we dont know that yet but personally and logically I dont see any other path out of this!! Bring it on!!!

Timm, you make no sense. Go onto general comments. As noted, I believe you have every right to be upset. I get it. Although, don’t drag everyone else down because of your unhappiness. Nobody gets anywhere by being negative. There are thousands of minor offenders with misdemeanors that have long ago been expunged ect. Like myself, I plead to a summary probation offense. I’m no better than you, but some is better than none

This is a great topic that we need to unite on. I definitely understand that this tiered system (if we ever have one) will benefit some of us more than others. The fact is, we are all registered for life TODAY. The fact that some of us will be relieved by this system is amazing. Let’s not forget that removing some of us is a huge step forward and in no way is it worse than screwing all of us and our wives and our kids. I plead no contest to an ATTEMPTED 288(a) (basic internet sting for lewd acts… Read more »

getting “some” off doesn’t spell the end of it for all others–so dont fear it means there is hope given a rational foundation has been built that you should applaud

rs, I’m in the same boat as you. I’m hoping that we would be classified in the 10 year category as there was no actual contact. If you have not done so yet, go and get your record expunged. That will help with employment opportunities.

If I’m fortunate enough to be able to put this nightmare completely behind me, I will continue to stand with those who are not. Enough is enough already.

One Day at a Time, Can you expand your comment about getting your record expunged? What were the circumstances, etc.? Any idea where I can research to find out more about that? Wondering if my friend would qualify…

Not everyone, depends on lots of factors (penal code, prison vs no prison time, etc, can get their conviction expunged. I was able to get my conviction expunged. Check out http://www.recordgone.com They have a free eligibility test on their website. It’s who I used for my early termination of probation, reduction of my wobbler felony to a misdemeanor, and expungement.

Some New England state has a tiered system. Guess what? They voted to extend the years of the lowest tier.

If I did not know about this, then I’d be happy for a tiered system. The tiered system says it’s okay to have registries and it is not unconstitutional. Because it’s okay, then they can extend it any way they can. Well, the registries are unconstitutional as it is punishment. Neglecting to register is a felony. Neglecting to re-new a Shopping Membership has no consequence to a person or their life.

Well said, USA. But I am no repeat offender. Under this proposal, I would be off the registry in four years. I am not an SVP, and I have never had the Static 99, but I scored myself and it came out 1. So I am not afraid for myself, per se, and I have to admit it would be wonderful to just fall off this list. The whole point of my statement was to not drag other people down to save yourself and alienate others. I don’t want to get involved in deciding who is on and who is… Read more »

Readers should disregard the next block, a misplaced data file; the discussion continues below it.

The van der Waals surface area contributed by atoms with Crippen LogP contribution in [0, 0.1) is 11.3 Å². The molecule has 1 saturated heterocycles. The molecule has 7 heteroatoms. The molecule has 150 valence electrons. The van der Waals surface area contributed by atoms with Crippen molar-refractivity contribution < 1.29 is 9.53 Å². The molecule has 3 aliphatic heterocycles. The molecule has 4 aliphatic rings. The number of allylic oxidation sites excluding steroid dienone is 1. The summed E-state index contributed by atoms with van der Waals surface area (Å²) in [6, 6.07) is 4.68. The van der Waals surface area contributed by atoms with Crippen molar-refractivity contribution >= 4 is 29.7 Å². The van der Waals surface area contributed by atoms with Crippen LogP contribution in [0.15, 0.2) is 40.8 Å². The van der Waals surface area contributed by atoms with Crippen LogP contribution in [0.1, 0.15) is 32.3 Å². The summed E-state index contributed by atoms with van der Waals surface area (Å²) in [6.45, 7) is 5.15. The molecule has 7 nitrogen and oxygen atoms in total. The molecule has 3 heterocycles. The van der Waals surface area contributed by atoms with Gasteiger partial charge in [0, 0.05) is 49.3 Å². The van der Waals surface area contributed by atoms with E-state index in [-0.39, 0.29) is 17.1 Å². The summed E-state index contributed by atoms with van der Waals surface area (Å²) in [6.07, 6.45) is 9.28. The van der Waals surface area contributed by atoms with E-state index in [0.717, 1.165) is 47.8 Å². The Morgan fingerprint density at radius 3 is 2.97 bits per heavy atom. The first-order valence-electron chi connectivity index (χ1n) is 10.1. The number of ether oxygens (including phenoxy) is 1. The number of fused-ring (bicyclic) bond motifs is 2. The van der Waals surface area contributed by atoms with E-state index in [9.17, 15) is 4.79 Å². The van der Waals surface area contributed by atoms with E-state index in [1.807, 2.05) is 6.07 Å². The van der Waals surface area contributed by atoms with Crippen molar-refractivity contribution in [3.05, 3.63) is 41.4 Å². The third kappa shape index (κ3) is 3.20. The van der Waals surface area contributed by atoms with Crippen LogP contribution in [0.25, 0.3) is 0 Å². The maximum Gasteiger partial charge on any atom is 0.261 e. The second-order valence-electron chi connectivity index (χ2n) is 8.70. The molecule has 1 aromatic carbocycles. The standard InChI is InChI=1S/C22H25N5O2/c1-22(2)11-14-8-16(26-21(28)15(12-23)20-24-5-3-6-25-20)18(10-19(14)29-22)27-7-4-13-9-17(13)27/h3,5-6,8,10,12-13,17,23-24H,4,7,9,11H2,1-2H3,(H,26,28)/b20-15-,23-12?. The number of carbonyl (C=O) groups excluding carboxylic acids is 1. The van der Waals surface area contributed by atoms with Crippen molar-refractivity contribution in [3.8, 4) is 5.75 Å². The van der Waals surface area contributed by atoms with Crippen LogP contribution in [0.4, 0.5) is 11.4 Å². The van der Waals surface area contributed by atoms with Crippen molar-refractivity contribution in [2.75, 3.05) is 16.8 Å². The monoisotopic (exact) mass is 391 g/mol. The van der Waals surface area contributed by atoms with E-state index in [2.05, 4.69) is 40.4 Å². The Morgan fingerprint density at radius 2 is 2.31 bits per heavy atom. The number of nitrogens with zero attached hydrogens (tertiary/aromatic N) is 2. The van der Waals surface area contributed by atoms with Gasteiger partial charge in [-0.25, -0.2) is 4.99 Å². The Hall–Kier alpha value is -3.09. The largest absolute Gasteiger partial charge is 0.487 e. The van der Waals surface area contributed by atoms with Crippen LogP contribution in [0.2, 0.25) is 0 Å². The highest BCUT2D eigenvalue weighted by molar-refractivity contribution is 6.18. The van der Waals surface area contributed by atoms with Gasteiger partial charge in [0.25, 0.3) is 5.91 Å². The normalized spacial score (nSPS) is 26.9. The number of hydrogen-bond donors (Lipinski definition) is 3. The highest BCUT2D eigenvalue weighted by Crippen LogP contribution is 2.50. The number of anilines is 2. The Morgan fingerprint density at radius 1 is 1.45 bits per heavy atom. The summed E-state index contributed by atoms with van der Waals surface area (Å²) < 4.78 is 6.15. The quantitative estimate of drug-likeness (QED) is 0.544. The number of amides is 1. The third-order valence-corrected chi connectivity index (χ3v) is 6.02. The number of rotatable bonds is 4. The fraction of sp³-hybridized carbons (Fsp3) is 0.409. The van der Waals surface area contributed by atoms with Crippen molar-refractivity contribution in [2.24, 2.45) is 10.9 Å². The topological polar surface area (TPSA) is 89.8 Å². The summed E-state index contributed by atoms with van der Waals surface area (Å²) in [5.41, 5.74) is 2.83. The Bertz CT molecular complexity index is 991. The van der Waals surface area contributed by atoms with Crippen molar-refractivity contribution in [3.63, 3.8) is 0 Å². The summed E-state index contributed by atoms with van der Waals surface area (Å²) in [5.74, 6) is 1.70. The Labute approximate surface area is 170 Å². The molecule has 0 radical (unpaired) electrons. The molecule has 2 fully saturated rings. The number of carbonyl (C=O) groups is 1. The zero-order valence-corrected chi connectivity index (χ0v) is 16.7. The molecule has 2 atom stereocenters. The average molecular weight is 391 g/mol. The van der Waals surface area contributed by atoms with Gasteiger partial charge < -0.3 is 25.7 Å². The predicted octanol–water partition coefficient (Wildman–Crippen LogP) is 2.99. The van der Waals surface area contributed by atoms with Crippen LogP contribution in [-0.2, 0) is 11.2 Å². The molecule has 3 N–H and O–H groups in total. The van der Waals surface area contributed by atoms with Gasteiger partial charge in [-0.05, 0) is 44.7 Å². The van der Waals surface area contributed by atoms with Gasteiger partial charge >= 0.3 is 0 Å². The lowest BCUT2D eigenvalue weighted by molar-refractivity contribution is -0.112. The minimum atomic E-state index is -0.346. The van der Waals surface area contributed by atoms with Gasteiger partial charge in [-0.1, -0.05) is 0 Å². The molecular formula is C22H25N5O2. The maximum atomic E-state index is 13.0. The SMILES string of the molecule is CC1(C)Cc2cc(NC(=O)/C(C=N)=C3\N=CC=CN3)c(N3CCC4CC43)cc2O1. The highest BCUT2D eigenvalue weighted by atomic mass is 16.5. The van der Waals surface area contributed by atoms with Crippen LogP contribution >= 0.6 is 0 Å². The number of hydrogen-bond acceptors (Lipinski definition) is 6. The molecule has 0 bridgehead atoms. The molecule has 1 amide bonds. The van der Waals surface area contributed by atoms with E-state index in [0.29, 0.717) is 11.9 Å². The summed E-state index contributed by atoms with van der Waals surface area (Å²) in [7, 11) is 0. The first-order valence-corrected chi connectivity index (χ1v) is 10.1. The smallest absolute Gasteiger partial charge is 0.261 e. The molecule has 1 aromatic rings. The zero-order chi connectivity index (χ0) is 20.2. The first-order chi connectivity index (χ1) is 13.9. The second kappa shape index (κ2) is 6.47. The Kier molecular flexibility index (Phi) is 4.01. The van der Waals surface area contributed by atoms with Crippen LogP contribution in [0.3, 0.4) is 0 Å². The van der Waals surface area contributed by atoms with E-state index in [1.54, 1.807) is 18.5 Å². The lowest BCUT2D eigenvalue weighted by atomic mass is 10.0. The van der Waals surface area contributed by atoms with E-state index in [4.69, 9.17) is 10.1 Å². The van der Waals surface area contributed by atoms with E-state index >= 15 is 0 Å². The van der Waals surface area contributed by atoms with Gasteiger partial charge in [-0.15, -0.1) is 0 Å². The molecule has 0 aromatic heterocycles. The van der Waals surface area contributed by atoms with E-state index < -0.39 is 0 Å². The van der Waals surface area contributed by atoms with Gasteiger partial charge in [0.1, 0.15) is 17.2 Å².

Well stared Timmr. I don’t think this system will drag anyone down. I would be off in either 1.5 years or fall off immediately (17 B Battery). Thank you for being cordial

Both been on this list way toooooooooooooooooo long.

I am very disappointed after reading this. The CA SOMB thinks it’s fine to push the lie detector on people, as well as label through the STATIC-99/R? Where is evidence that proves the polygraph and STATIC-99/R as valid forms of science? As some of you note, both are not scientific; they are both unscientific! History will one day prove the STATIC-99/R an inaccurate fraudulant scam sold by a bunch of people pretending to be psychologists. It takes only basic logic to deduce many reasons proving the STATIC-99 — and its “Revised” version — as voodoo science. As for the lie… Read more »

thank u supporters of RSOL .. its 1 thing to hv to register n a totally other when innocent of said allegation.. btw, as I text this according to my research of 15 yrs and in my court record Im still waitng to be sentenced after 24 + yrs.. strange such legal perversion should prevail .. also Ive been married 2 x’s n am now raising 6 kids n divorced ( my own blood) but its odd to be a dad, totally free of parole 18 yrs and still in county jail.. thats where my county record stops.. so much… Read more »

In conclusion, the bottom line is this. I fought the law and the law won! We can complain all we want, but the bottom line is that a tiered system spells freedom for thousands of individuals who have so long ago paid their debt to society! Don’t forget their families as well. So, instituting a tiered system that would allow you to fall off the registry after 10-20 years is GREAT News! Amazing. You can complain ect, but facts are facts.

I will concur with you USA. People comparing the CA SOMB tiered (leveled) registry proposal to Adam Walsh Act are missing a key difference: AWA puts the vast majority of RC’s into the worst ‘level 3’ category based on conviction, making it impossible for most to get off the registry. Only a small minority of the lowest level offenses make it to level 1, leaving most persons on the registry for 25 years to life. I believe something like 10-15 percent end up being level 1 and everyone else is pretty much out of luck. When looking at a past… Read more »